Against the Peasants and the Jews
Two areas of Martin Luther's life are troublesome for modern people: his failure to support the peasants during the Peasants' Revolt in 1525, and his vicious outburst against the Jews in 1543. Luther was a religious reformer, not a social reformer and very much a man of his times. He abhorred revolt in any fashion, although he, himself, launched one of the most far-reaching revolutions in history. Also, he was a staunch defender of the social hierarchy of late medieval society. Thus, when the German peasants revolted in 1525, and appealed to Luther's writings for justification, Luther struck against them with his blistering treatise, Against the Robbing and Murdering Hordes of Peasants, in which he called upon the princes to suppress the peasant revolt without mercy. Luther's outburst against the Jews in 1543 is even harder to understand. By 1543, Luther believed that the Last Days had begun. Although earlier in 1523, when he wrote That Jesus Was Born a Jew, he believed that there would be a great conversion of Jews during the Last Days, he apparently despaired of such a belief by 1543, when he wrote On the Jews and Their Lies. As he neared the end of his life, he realized that the Jews would not convert, and this realization, together with the appearance of the Catholic Counter Reformation, the growing belief that the Reformation seed had fallen on less than ideal soil in Germany, his declining health and frequent periods of deep depression, led to his outburst of anti-Semitism.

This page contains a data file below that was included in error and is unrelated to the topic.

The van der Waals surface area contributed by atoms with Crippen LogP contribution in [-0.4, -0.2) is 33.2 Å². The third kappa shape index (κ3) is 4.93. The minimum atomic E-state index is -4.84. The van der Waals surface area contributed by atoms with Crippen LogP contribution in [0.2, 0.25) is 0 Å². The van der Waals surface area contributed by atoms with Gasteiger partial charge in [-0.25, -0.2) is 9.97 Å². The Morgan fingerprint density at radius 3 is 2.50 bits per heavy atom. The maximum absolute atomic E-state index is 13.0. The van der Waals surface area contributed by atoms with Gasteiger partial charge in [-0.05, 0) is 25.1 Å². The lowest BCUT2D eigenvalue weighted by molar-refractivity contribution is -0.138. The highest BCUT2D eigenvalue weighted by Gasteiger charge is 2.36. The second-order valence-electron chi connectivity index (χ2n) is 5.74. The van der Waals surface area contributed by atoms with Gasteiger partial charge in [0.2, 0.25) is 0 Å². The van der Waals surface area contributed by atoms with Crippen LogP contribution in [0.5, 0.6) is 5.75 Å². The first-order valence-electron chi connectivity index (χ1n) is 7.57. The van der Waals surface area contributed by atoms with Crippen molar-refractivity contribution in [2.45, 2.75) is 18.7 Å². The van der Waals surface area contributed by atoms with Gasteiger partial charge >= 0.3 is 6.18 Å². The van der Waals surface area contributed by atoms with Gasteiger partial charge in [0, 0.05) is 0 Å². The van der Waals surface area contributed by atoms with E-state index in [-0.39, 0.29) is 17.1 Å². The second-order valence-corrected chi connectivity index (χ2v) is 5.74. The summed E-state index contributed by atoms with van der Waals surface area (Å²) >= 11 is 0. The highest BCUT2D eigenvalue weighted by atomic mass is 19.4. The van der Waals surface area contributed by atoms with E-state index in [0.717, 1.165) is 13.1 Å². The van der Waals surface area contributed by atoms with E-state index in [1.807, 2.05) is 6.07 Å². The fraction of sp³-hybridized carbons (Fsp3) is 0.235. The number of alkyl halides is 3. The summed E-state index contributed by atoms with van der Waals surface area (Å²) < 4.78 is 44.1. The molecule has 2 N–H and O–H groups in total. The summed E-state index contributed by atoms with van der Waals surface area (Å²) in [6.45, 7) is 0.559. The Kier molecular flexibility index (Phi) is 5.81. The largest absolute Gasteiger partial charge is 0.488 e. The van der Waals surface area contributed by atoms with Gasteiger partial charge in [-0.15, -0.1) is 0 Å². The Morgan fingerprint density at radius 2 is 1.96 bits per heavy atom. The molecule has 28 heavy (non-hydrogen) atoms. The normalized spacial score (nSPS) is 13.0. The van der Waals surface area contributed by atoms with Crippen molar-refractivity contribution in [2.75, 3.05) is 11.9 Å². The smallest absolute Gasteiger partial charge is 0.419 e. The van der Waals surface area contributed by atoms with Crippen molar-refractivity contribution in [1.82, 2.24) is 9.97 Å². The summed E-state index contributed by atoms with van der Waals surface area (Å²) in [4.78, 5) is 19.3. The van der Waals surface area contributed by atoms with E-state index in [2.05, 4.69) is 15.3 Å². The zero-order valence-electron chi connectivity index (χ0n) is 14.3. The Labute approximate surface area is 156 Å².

Many of Luther's supporters, even Philip Melanchthon, were dismayed, even horrified, by the content of Against the Robbing and Murdering Hordes of Peasants and On the Jews and Their Lies. There can be no doubt about the harm they